December 26, 2011
If Ron Paul were elected president, you could probably smoke in public places, drive gas-guzzling cars, keep your shoes on at airport security, and pray in public schools. His “hands off” approach to government has made him the de facto leader of the Tea Party and a long-time favorite of libertarians throughout the country.
You may think you know everything there is to know about Ron Paul, whose poll numbers have been rising dramatically as the Iowa caucuses approach. He’s the candidate who signed a pledge from Personhood USA, an anti-abortion-rights group, possibly because as an obstetrician-gynecologist throughout the 1960s and 1970s, Paul (a father of five) delivered more than 4,000 babies before entering politics in 1976.
The 76-year-old Paul also says he wants to:
Balance the federal budget
Eliminate the Federal Reserve
Defund five Cabinet departments (including Commerce, Interior and Education) to save over $700 billion over four years
Eliminate the supplemental nutrition program for women and children at the Department of Agriculture
Bring home all American troops from Afghanistan and Iraq, and…
Paul, of course, has twice before campaigned for the presidency, once in 1988 as the nominee of the Libertarian Party, and again in 2008 as a candidate for the GOP nomination. Then, as now, he plans to shrink the federal government. One way to do that is by for privatizing certain government functions, like the air-traffic control system.
Paul founded the Foundation for Rational Economics and Education (FREE) in the 1970s, a tax-exempt organization that publishes newsletters, including “Ron Paul’s Freedom Report.” The Report espouses “an opportunity for greater public awareness of the limited-government principles that have been, until recently, absent from public debate.”
Although many agree with Paul’s positions on smaller government and lower taxes, they may bristle at his more controversial statements over the years about race and other social issues. Last Wednesday, Paul abruptly ended an interview with CNN’s Gloria Borger when she asked him about incendiary statements included in some of his past newsletters. One example: “If you’ve ever been robbed by a black teenaged male, you know how unbelievably fleet of foot they can be.” Paul distanced himself from these comments, saying he did not write them but that he was “morally responsible” for them since they went out under his name.
Many of Paul's positions have been given a full airing in speeches, campaign appearances, debates, bus tours and elsewhere, but the 12-term congressman’s book, Liberty Defined, while not a blueprint, is also rife with controversial positions and opinions.
In addition to the 9 points mentioned above, here’s a smattering of other Ron Paul notable viewpoints:
Paul was the only Republican to vote against the Iraq War Resolution in 2002, claiming that the government used 9/11 as an excuse to curb civil liberties and invade Iraq.
On defense spending:
“Billions of dollars have been spent on the M-1 tank over the years and yet there has never been a need for it for the defense of our country – it was purely a military-industrial complex boondoggle to serve the interests of the demands of big business and big labor and to save Chrysler and at that time to stick it to General Motors. But in the end, General Motors got its bailout, too.”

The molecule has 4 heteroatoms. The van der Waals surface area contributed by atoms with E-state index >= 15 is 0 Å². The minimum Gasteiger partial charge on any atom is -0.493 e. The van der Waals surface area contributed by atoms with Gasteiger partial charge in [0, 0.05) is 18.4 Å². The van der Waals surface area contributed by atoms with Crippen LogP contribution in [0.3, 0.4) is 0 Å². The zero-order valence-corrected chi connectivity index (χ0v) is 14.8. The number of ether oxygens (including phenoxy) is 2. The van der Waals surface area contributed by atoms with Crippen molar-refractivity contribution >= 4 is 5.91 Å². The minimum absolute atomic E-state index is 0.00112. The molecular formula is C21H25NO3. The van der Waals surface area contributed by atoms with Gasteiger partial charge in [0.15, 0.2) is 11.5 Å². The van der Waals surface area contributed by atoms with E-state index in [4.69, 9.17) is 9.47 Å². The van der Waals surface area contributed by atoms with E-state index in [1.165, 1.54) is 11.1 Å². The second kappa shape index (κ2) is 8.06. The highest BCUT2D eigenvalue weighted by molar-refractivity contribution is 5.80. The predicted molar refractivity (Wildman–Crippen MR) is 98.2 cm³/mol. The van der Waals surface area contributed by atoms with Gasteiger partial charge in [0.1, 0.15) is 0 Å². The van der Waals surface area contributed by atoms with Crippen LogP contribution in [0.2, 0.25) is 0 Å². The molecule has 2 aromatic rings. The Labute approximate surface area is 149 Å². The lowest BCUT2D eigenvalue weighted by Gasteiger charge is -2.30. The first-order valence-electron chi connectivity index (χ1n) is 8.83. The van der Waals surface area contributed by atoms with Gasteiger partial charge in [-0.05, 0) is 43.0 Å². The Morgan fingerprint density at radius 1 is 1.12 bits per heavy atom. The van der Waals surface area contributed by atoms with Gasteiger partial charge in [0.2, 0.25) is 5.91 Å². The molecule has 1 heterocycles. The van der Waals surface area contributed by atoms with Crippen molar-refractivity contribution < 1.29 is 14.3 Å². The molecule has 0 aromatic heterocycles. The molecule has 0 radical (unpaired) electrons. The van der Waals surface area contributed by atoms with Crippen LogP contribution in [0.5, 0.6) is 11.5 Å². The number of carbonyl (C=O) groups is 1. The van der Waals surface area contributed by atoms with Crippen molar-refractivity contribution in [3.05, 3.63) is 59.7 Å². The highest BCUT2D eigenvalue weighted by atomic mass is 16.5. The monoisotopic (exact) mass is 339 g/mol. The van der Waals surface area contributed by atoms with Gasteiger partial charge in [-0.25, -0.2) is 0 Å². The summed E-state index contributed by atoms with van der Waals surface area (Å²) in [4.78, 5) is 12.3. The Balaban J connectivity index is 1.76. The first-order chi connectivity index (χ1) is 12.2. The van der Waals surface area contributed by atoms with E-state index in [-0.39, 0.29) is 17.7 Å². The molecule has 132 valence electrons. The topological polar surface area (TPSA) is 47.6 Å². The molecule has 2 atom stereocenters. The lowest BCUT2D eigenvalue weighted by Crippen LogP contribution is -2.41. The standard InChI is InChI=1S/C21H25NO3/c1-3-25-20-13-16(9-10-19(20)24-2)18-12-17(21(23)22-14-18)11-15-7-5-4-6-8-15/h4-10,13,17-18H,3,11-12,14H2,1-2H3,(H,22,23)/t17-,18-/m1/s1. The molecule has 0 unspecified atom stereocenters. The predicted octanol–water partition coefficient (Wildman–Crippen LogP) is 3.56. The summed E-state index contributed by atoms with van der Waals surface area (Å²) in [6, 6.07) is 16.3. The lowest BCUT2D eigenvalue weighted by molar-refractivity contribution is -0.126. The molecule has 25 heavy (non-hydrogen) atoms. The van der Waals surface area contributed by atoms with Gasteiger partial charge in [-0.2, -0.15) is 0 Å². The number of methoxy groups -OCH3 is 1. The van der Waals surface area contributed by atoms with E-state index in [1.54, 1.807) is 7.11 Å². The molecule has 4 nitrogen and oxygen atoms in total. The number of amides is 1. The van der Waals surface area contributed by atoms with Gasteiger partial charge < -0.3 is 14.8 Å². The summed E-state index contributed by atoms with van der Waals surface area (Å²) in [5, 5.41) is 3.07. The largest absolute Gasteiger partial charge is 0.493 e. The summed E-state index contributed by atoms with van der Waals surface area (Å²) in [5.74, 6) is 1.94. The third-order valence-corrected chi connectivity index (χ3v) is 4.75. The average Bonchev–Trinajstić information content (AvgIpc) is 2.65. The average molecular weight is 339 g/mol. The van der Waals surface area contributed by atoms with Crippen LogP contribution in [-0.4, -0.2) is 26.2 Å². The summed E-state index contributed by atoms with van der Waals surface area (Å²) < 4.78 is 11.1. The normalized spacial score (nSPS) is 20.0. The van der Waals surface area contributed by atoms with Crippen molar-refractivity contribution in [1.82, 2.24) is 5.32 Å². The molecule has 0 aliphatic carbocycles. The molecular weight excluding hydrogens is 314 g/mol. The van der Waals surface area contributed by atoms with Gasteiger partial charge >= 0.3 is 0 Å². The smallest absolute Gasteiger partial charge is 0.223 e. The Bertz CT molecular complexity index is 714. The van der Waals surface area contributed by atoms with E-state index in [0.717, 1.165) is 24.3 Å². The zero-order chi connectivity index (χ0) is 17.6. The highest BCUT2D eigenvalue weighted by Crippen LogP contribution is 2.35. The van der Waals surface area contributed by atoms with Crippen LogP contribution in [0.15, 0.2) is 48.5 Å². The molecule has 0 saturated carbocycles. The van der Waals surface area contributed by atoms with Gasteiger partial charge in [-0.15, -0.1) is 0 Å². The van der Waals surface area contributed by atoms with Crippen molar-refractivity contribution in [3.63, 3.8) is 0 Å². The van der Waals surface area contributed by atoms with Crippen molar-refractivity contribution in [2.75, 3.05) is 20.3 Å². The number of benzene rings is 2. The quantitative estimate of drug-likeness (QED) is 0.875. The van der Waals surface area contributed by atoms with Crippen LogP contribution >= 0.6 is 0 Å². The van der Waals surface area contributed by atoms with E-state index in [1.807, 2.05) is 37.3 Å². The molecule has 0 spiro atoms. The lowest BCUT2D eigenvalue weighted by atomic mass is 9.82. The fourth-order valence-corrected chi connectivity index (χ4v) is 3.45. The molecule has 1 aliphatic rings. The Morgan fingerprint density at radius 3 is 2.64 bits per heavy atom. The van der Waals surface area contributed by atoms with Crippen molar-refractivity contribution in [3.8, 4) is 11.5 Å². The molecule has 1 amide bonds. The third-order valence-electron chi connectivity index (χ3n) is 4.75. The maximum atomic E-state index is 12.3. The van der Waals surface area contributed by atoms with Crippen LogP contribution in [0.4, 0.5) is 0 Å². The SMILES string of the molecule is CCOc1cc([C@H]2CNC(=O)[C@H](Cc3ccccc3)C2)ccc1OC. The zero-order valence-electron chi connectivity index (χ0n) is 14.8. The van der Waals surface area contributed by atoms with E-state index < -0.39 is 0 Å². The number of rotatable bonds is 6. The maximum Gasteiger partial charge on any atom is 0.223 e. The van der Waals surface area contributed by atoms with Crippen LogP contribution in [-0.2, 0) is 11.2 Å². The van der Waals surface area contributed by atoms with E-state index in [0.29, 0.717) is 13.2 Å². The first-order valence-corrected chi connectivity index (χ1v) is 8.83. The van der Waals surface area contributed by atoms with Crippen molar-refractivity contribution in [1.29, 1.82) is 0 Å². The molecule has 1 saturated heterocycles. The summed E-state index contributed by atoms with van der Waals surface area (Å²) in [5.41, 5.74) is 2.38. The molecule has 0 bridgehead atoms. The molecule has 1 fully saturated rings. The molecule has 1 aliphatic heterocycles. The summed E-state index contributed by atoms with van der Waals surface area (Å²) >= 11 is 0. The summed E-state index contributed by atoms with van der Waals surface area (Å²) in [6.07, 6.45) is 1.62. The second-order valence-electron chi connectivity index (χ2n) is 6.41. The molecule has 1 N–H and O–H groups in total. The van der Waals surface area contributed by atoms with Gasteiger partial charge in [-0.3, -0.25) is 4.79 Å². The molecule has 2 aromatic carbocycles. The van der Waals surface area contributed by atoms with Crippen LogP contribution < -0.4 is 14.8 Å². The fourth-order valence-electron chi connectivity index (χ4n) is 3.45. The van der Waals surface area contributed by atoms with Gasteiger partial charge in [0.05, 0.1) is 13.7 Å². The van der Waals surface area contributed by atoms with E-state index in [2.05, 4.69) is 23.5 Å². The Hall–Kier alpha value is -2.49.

“’Taxes are the price we pay for civilization,’ according to Oliver Wendell Holmes. This claim has cost us dearly… If we as a nation continue to believe that paying for civilization through taxation is a wise purchase and the only way to achieve civilization, we are doomed.”
On unions and government labor laws:
“Union power, gained by legislation, even without physical violence, is still violence. The laborer gains legal force over the employer. Economically, in the long run, labor loses… If only it were so easy to help the working class.”
On individual freedoms:
“Government should not compel or prohibit any personal activity when that activity poses danger to that individual alone. Drinking and smoking marijuana is one thing, but driving recklessly under the influence is quite another. When an individual threatens the lives of others, there is a role for government to restrain that violence.”
On markets, the individual, and Austrian economics:
“The phrase ‘Austrian School’ or ‘Austrian economics’ [as founded by Carl Menger] is not something I ever expected would enter into the vocabulary of politics… But since 2008, it has. Reporters use it with some degree of understanding, and with an expectation that readers and viewers will understand it too. This is just thrilling to me, for I am a longstanding student of the Austrian tradition of thought… We need markets to reveal to us the valuations of consumers and producers in the form of the price system that works within a market setting.”
On a welfare state:
“We need to surrender our attachments to government in every aspect of life. This goes for the right and the left. We need to give up our dependencies on the state, materially and spiritually. We should not look to the state to provide for us financially or psychologically… Let us understand that it is far better to live in an imperfect world than it is to live in a despotic world ruled by people who lord it over us through force and intimidation.”
On the power of liberty:
“Liberty built civilization. It can rebuild civilization.”